Then there are issues more associated the "not-quite-all-that-elderly-but-not-thirty-either" set. One example is that not all sixty-year-olds have children (most often grown or mostly grown) of the same age or have grandchildren or kids who have all moved far away or all live nearby.
As, I think, most people over fifty will tell you, there's often at least the occasional time when someone younger says or does something related to "being old after fifty" that's infuriating. I can think of a few times even before the first injury I got (in my late fifties) when someone younger did, said, or appeared to think one (often seemingly minor) thing or another; and while I'd realize they meant no harm and that it was a small thing (and therefore just let it go and say nothing), over time I started imagining living with that kind of thing for, say, another twenty or thirty years. I'd think, "No wonder so many elderly people get grouchy and irritable".
Of course, it's not always that simple, or even that accurate. Also, I don't imagine fifties (no matter how youthful or non-youthful someone seems in some ways) is anywhere near what someone in his eighties may have to deal with. When I did the leg injuries that took time to work back from, and with a couple of Winters in the mix, the whole picture and my own insight took on new dimensions.
That's when I started to see unfold, sometimes to my horror, what at least some (probably many, I'm guessing) elderly people must have to live with. It's also when I started to think about how many people may be viewed as having some degree of dementia when they don't have it at all, or else when it's nowhere near as bad someone else may think. More importantly, I started to wonder how living under some circumstances without the right kind of understanding and/or support may actually contribute to, or hasten, dementia.
I wouldn't even attempt to address my own questions. I know there are professionals specializing in these areas, and they're far more qualified than I am to research/write about this kind of stuff. My thing is that I'd like to aim some things at people who are not professionals who work with, or on behalf of, elderly people and their issues. (Again, issues associated with elderly people aren't my only focus/aim, but they are among the main ones.)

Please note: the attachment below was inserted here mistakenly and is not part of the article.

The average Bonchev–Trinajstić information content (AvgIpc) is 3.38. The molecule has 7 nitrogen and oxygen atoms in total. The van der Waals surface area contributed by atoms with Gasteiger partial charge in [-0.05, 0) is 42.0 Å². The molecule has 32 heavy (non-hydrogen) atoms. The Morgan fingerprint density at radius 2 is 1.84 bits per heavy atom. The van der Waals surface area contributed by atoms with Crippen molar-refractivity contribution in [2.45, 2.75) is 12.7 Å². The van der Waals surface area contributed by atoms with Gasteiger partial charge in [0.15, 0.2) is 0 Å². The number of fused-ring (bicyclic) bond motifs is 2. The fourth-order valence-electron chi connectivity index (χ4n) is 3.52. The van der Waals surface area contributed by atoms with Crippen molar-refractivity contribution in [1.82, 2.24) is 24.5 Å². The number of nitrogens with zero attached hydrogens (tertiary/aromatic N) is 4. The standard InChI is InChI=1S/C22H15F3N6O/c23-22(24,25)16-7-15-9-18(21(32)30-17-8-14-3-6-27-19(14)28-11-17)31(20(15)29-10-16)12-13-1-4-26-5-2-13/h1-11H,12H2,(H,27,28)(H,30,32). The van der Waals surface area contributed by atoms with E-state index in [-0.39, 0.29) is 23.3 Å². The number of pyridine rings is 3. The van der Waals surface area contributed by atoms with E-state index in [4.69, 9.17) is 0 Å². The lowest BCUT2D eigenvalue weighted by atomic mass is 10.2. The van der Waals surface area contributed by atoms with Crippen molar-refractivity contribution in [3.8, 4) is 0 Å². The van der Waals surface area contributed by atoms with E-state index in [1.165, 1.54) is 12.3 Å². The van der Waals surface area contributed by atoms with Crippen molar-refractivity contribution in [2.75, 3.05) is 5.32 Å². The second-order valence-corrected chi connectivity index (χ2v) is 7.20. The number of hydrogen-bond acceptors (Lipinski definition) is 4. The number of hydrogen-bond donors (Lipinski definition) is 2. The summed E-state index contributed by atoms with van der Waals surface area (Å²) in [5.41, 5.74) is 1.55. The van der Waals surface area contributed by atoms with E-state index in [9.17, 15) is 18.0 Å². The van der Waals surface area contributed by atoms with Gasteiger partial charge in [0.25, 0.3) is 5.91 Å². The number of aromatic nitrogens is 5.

While I don't even particularly think about getting readers to this blog in the state that it, and related material, is in (and in fact I have settings that essentially discourage attracting readers for now), I need to get all those seemingly insignificant things/challenges down in writing and in one place for my own purposes. I don't happen to mind who sees what I've written in the meantime, but a) I can't help but care a little that what's here could generally create a negative impression of me, my writing and/or my motivations; and b) I pretty much get sick of, and find incredibly un-interesting, all the all the tedious and excruciating details involved (and even required) in trying to put something together that is both solid and (eventually) easy to read and make sense of.
In sort, I look at this blog (and related stuff) full of all those seemingly insignificant "challenges" lumped together to form one, big, picture of "nothing-but-problems". It isn't bad enough that the "big picture" to be seen here is nothing but problems (little, tiny, problems that add up to bigger ones), but they're things I'm sick of thinking about (and have been for quite some time now).
So, I look at, say, this page and am not happy with thinking I'm creating an image of myself that is "nothing-but-problems", or worse "nothing-but-stupid-little-tiny-problems-that-add-up-to-depressing-and-uninteresting". So, I either write nothing or write some little thing or else write some big post but don't post it until I can add to it and try to make it look less pathetic.
It doesn't help that I worry about coming across as seeing tiny things as big things worth writing about, or as appearing so self-absorbed as to be completely obnoxious (because of anything I am, self-absorbed really doesn't fall very high on the list).
So, I remind myself to write small, short, posts. They'll be less tedious and excruciating. That's when I inevitably and again realize that I can't start writing short posts until I write some super-long ones. It goes back to not being able to make some simple and quick points without providing enough context.
While, of course, I know it isn't hopeless and know that I'll eventually get enough context down that I can move past this stage of this particular writing aim, it also not very motivating.
In any case, there's only so much time to write one thing or another and for one project or another, which is generally why so little writing under the category of "my online writing efforts" gets done.